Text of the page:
I skipped an important step in my previous post: I wasn't explicit about the features something had to have to qualify (in my mind, if no one else's) as a "software project portal". Here are my current thoughts, sorted in order of importance.
Identity management and access control (i.e., accounts, privileges, and all that jazz).
Bonus marks if privileges are organized into roles for easier administration.
More bonus marks if administrators can define new roles.
Still more if it integrates with OpenID or the like.
Issue tracking (a.k.a. "ticketing"), or some other kind of to-do list.
...with a query interface that lets users filter and sort.
Bonus marks if F&S settings can be saved and shared, so that users can set up things like "all the high-priority items assigned to me that are due within a week".
More bonus marks if fields in tickets can be customized without rewriting any code.
Still more bonus marks if this is combined with a calendar so that users can group tickets by release or due date.
DrProject's "milestones" have been inherited from Trac, and are just as lame.
Version control repository browser (browser only because there's no safe and easy way to do a commit through a browser).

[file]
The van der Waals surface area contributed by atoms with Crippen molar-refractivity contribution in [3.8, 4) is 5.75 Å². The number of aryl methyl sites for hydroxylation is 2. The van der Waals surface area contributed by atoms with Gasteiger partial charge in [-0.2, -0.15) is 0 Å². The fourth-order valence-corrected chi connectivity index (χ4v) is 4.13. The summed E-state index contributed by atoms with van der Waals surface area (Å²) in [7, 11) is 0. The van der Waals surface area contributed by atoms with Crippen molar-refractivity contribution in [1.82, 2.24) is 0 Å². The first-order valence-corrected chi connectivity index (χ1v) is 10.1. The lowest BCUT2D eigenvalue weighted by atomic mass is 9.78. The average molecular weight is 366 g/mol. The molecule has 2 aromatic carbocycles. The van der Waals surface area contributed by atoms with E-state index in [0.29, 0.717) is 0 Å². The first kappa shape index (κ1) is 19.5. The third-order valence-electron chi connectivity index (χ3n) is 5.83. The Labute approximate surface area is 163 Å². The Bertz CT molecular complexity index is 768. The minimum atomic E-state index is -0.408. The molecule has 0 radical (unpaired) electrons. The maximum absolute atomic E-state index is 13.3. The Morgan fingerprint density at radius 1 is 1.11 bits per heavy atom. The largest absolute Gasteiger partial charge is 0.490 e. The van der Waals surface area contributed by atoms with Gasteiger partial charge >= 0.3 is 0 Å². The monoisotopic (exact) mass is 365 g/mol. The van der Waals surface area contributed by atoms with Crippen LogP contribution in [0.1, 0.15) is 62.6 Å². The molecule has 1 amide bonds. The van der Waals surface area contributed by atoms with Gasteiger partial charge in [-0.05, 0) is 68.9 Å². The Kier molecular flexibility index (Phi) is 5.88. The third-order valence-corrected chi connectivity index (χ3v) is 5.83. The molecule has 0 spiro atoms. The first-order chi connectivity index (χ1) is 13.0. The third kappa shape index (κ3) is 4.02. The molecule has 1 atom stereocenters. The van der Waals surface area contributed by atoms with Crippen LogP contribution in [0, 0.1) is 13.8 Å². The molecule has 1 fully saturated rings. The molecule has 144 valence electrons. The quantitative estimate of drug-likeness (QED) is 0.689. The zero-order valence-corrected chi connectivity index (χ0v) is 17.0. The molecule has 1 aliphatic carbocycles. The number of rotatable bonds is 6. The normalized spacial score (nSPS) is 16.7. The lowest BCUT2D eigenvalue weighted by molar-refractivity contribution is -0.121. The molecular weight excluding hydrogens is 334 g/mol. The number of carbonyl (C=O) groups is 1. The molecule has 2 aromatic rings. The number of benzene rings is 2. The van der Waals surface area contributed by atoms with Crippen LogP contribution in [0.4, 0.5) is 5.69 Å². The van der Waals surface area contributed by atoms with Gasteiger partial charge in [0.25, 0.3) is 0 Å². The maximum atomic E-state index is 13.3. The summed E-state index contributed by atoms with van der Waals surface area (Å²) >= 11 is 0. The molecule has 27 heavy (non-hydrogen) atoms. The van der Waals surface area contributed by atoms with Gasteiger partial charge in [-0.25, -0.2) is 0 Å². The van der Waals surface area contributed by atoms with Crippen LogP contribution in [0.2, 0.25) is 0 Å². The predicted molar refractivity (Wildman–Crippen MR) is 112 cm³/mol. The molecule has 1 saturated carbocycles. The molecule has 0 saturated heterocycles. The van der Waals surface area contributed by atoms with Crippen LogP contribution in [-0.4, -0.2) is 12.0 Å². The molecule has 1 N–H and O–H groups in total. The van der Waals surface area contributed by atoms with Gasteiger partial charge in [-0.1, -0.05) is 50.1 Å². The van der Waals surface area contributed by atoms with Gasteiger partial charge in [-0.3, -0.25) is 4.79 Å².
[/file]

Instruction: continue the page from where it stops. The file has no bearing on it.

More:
Mailing list management (even though Trac doesn't have this, and I still consider it a portal).
Marks taken off if the wiki's grammar doesn't have shortcuts for linking to tickets, code revisions, mail messages, and the like.
Some kind of over-the-web API (REST, SOAP, or RPC doesn't matter, just so long as it allows remote scripting, automation, and integration).
An integrated view of the project's history.
This should be available as an RSS feed as well as in the browser.
Users should be able to get more immediate notification of selected events (e.g., email when tickets they care about are created or changed).
There should also be a separate, more detailed event log for auditing and administrative purposes.
Plus charts and other analytic tools.
We're going to try again this summer to build something like this for DrProject.
Most systems rely on external tools like CruiseControl, in which case this becomes "integrate with continuous integration".
Test case management.
Actually, most don't bother to do this separately (Rally being a notable exception). I'm still trying to figure out why nobody has integrated with FitNesse yet...
A lot of systems, including DrProject, just use tickets for this, but Mingle and other agile-oriented portals support user story cards or the like.
As an aside, I think it's pretty telling that nothing smaller than ClearCase offers, or even integrates with, a "classic" requirements management tool like DOORS.
This comes near the bottom of my list because I believe most people input random numbers.
Integration with IRC, instant messaging, VoIP, and other communication tools.
Support for internationalization and localization.
Forums or some other kind of bulletin board system.
I personally think this is redundant given mailing lists and a wiki, but a lot of portals offer them, and we regularly get requests to add them to DrProject.
One more consideration is that a portal should be installable, rather than a hosted service: not every project is open source, and many universities aren't allowed to store student information out of their own jurisdiction.